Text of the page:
Anthony Taplah, head of forest conservation for the Forestry Development Authority of Liberia, said in an interview that no one, including the United Nations, was willing to assist him in the fight against miners and poachers. "Our timber industry went bust, and now villagers and ex-combatants have taken their fight into the forest," Taplah said.

Some UN officials have countered that Taplah is not competent to save Sapo and would serve Liberia better by resigning in favor of a broad-minded international conservationist with a track record of saving wildlife.

The rough conditions and sweltering heat make it difficult for officials to control the problem. On Sunday, a young Ethiopian peacekeeper who entered the forest with McCandless, Abdusemed Abamoga, died from heat stroke during the trek.

Other dangers were encountered during an earlier weeklong trek into the forest guided by a Liberian forestry official, Emmanuel Washington.

A research center set up in the 1980s, Gbaboni Camp, has fallen into the hands of a disgruntled former fighter, Torbor Sneh, who boasts that he can kill a dozen mammals in a day, Liberian park officials say. One of Sneh's recent kills was a giant pangolin, an endangered African anteater, Washington said.

"His fighters are killing with a vengeance, and you can kill a lot of animals with an AK-47," said a Western ambassador who has visited the camp, and who asked not to be identified.

Around the sprawling gold mining area, another warlord, General Patrick (Zena) Koko, known as the Elephant Hunter, deploys his former fighters to collect mining and trading fees, according to foresters.

Forestry Development Authority officials in Liberia believe that Koko is responsible for the deaths of several African forest elephants slaughtered since September for their ivory.

A German forestry officer, Wulf Gatter, who built the Gbaboni research station two decades ago to study Sapo's rich biodiversity, said that Koko was leading a rebel contingent that the UN should have disarmed months ago.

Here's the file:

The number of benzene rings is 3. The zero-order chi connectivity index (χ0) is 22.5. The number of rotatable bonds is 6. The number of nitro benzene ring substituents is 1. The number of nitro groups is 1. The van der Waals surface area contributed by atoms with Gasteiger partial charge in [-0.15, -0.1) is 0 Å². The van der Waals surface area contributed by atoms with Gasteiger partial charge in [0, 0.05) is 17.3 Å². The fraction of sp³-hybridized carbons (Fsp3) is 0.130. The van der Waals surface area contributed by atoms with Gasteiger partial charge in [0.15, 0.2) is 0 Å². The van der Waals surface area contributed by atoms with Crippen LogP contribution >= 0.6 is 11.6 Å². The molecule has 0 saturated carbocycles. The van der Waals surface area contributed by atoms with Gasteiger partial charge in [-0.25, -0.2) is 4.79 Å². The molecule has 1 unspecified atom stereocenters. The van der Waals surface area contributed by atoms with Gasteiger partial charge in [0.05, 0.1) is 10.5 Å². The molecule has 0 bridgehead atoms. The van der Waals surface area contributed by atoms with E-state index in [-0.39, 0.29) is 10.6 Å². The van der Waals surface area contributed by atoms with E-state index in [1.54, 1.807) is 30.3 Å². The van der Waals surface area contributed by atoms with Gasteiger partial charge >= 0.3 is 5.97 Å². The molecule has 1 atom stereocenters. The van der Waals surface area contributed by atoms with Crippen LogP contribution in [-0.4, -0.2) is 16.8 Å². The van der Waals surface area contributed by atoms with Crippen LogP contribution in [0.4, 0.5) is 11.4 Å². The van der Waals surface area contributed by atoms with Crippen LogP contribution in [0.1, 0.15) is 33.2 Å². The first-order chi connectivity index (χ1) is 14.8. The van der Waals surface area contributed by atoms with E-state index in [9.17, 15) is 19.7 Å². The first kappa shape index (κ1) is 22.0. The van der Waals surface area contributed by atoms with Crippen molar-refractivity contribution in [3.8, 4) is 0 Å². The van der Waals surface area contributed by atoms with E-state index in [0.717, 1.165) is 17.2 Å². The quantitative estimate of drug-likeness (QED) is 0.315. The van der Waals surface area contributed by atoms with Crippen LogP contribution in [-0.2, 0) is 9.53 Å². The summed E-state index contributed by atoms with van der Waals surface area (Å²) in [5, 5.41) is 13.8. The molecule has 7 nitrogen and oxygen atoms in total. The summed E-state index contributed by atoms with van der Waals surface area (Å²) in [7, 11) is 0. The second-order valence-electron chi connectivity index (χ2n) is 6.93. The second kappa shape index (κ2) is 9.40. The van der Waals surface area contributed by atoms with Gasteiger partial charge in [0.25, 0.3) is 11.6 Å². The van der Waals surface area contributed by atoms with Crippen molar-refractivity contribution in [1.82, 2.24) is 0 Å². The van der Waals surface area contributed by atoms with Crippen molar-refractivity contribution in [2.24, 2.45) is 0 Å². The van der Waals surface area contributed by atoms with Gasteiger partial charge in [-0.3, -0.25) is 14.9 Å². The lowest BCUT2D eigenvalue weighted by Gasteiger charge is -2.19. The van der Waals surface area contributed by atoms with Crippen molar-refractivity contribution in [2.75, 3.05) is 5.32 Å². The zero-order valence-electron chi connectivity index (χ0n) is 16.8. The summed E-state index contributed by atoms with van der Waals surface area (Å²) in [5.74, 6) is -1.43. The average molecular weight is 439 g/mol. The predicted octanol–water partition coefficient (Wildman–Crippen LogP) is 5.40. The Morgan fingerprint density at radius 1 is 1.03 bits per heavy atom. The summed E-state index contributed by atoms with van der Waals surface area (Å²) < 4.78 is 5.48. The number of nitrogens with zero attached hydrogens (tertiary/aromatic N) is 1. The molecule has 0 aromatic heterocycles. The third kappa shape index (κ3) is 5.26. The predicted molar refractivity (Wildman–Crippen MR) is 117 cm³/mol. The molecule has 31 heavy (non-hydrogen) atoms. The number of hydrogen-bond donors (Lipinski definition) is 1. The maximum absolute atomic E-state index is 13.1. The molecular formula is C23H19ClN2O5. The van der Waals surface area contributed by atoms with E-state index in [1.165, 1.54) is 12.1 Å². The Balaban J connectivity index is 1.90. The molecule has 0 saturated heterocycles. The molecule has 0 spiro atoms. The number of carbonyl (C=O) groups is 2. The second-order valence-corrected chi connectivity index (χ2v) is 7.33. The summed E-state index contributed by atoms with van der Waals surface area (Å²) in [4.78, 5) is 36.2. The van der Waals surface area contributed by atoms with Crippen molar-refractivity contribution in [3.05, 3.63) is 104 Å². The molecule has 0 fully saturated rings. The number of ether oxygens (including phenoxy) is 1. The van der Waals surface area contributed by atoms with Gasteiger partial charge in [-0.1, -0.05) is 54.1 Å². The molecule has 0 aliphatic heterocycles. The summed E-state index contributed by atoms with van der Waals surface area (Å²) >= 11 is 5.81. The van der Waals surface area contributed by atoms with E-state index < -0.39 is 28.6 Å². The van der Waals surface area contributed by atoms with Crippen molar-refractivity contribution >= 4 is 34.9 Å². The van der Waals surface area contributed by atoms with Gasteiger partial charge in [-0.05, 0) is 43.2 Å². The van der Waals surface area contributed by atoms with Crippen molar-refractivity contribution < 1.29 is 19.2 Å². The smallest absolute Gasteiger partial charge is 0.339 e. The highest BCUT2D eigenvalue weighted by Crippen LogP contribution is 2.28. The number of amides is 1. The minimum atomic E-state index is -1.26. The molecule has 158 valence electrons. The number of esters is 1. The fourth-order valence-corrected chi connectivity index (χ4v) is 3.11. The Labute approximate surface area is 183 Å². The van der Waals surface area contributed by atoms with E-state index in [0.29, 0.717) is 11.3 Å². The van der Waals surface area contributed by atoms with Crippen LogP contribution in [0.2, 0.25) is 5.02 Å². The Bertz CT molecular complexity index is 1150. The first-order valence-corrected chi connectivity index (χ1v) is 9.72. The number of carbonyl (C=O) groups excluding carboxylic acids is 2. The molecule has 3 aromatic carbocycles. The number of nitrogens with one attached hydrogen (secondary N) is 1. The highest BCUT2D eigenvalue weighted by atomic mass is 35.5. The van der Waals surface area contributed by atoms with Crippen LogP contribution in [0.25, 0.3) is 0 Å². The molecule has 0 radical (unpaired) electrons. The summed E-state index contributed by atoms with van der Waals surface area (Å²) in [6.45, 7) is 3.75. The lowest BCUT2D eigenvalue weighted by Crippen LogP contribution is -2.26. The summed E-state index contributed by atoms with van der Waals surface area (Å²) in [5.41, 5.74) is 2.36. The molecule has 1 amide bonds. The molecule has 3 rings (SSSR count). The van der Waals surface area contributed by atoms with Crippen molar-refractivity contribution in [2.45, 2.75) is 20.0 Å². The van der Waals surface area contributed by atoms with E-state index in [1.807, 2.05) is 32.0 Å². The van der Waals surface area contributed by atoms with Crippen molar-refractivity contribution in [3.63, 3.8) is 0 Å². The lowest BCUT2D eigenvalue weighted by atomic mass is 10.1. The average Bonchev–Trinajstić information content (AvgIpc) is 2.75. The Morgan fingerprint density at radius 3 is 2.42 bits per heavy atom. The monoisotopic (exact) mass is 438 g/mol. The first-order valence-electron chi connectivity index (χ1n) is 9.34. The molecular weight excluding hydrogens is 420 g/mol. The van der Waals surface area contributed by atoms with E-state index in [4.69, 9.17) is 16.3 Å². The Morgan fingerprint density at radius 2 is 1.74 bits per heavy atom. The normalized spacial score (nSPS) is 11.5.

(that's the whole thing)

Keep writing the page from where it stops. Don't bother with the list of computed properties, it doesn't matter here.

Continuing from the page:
Gatter's assertions about Koko were backed up by villagers encountered in Sapo during the weeklong trek.

Officials with Conservation International and other Western environmental aid groups insisted in interviews that without the deployment of UN peacekeepers to force out the miners, they would be unable to resume park management and community development programs inside the forest, which were interrupted by fighting that broke out in 2002 and subsided late in 2003.

A Swedish and Irish UN contingent attempted an expedition into the park as recently as December last year, but retreated for lack of road access.

The discredited government of Charles Taylor, accused of rampant corruption and forest exploitation, handed over power in October 2003 to the UN's security and humanitarian mission.

As Taylor's grip began to slip in 2002, rebel leaders seized villages in and around the Sapo reserve.

Villagers, no longer employed in the timber business, fled into the jungle to hunt for wild meat - one mammal at a time. When rebel leaders confiscated the villagers' guns between 2002 and 2003 near Sapo, locals invented ingenious slip-knot trapping techniques.

Monkeys and deer driven from the park's primary sanctuaries fled to secondary forests, where hunters now pick them off and transport the meat to Monrovia or back across the forest to the park's gold miners.

"The UN and government must find a way to pacify the area," said Tyler Christie, the American technical director for Conservation International in Liberia. "Liberia has little hope of long-term peace and development until it can control its forests."

"This country has gold, diamonds and lumber," said Klein, the UN's coordinator of operations, as he accepted a "Peacemaker of the Year Award" in Monrovia. "Liberia needs a government that administers well and uses its resources in the interest of the people."